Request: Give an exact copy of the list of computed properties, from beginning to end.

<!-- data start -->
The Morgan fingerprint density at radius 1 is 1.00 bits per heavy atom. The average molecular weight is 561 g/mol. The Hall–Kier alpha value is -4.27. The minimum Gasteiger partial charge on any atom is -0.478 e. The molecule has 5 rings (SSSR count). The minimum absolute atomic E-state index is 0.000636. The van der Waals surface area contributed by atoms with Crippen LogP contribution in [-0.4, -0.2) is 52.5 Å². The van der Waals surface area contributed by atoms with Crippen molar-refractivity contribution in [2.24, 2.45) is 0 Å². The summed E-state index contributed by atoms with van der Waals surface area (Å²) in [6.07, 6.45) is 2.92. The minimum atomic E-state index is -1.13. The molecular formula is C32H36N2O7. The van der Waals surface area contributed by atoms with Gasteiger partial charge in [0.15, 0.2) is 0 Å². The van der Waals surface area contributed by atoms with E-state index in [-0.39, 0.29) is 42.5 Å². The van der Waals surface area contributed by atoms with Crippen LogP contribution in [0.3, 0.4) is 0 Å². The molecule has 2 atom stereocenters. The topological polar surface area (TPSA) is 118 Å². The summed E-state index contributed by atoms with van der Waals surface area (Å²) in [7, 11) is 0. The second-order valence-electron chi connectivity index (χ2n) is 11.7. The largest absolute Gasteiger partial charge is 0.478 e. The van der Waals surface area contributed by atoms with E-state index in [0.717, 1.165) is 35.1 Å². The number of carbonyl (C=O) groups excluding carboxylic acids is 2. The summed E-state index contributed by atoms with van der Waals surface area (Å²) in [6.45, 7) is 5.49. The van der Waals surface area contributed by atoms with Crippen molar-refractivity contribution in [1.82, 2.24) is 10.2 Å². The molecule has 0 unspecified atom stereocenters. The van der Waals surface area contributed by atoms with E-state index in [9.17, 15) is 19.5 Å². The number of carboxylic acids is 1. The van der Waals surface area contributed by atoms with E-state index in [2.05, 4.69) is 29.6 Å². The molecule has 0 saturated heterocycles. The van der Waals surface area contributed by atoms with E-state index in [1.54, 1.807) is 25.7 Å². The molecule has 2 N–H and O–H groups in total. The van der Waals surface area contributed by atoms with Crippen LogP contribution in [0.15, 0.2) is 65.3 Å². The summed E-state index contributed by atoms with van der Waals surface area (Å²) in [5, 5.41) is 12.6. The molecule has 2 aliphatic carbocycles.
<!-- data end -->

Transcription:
The Morgan fingerprint density at radius 1 is 1.00 bits per heavy atom. The average molecular weight is 561 g/mol. The Hall–Kier alpha value is -4.27. The minimum Gasteiger partial charge on any atom is -0.478 e. The molecule has 5 rings (SSSR count). The minimum absolute atomic E-state index is 0.000636. The van der Waals surface area contributed by atoms with Crippen LogP contribution in [-0.4, -0.2) is 52.5 Å². The van der Waals surface area contributed by atoms with Crippen molar-refractivity contribution in [2.24, 2.45) is 0 Å². The summed E-state index contributed by atoms with van der Waals surface area (Å²) in [6.07, 6.45) is 2.92. The minimum atomic E-state index is -1.13. The molecular formula is C32H36N2O7. The van der Waals surface area contributed by atoms with Gasteiger partial charge in [0.15, 0.2) is 0 Å². The van der Waals surface area contributed by atoms with E-state index in [-0.39, 0.29) is 42.5 Å². The van der Waals surface area contributed by atoms with Crippen LogP contribution in [0.3, 0.4) is 0 Å². The molecule has 2 atom stereocenters. The topological polar surface area (TPSA) is 118 Å². The summed E-state index contributed by atoms with van der Waals surface area (Å²) in [7, 11) is 0. The second-order valence-electron chi connectivity index (χ2n) is 11.7. The largest absolute Gasteiger partial charge is 0.478 e. The van der Waals surface area contributed by atoms with E-state index in [0.717, 1.165) is 35.1 Å². The number of carbonyl (C=O) groups excluding carboxylic acids is 2. The summed E-state index contributed by atoms with van der Waals surface area (Å²) in [6.45, 7) is 5.49. The van der Waals surface area contributed by atoms with Crippen molar-refractivity contribution in [1.82, 2.24) is 10.2 Å². The molecule has 0 unspecified atom stereocenters. The van der Waals surface area contributed by atoms with E-state index in [9.17, 15) is 19.5 Å². The number of carboxylic acids is 1. The van der Waals surface area contributed by atoms with E-state index in [2.05, 4.69) is 29.6 Å². The molecule has 0 saturated heterocycles. The van der Waals surface area contributed by atoms with E-state index in [1.54, 1.807) is 25.7 Å². The molecule has 2 N–H and O–H groups in total. The van der Waals surface area contributed by atoms with Crippen LogP contribution in [0.15, 0.2) is 65.3 Å². The summed E-state index contributed by atoms with van der Waals surface area (Å²) in [5, 5.41) is 12.6. The molecule has 2 aliphatic carbocycles.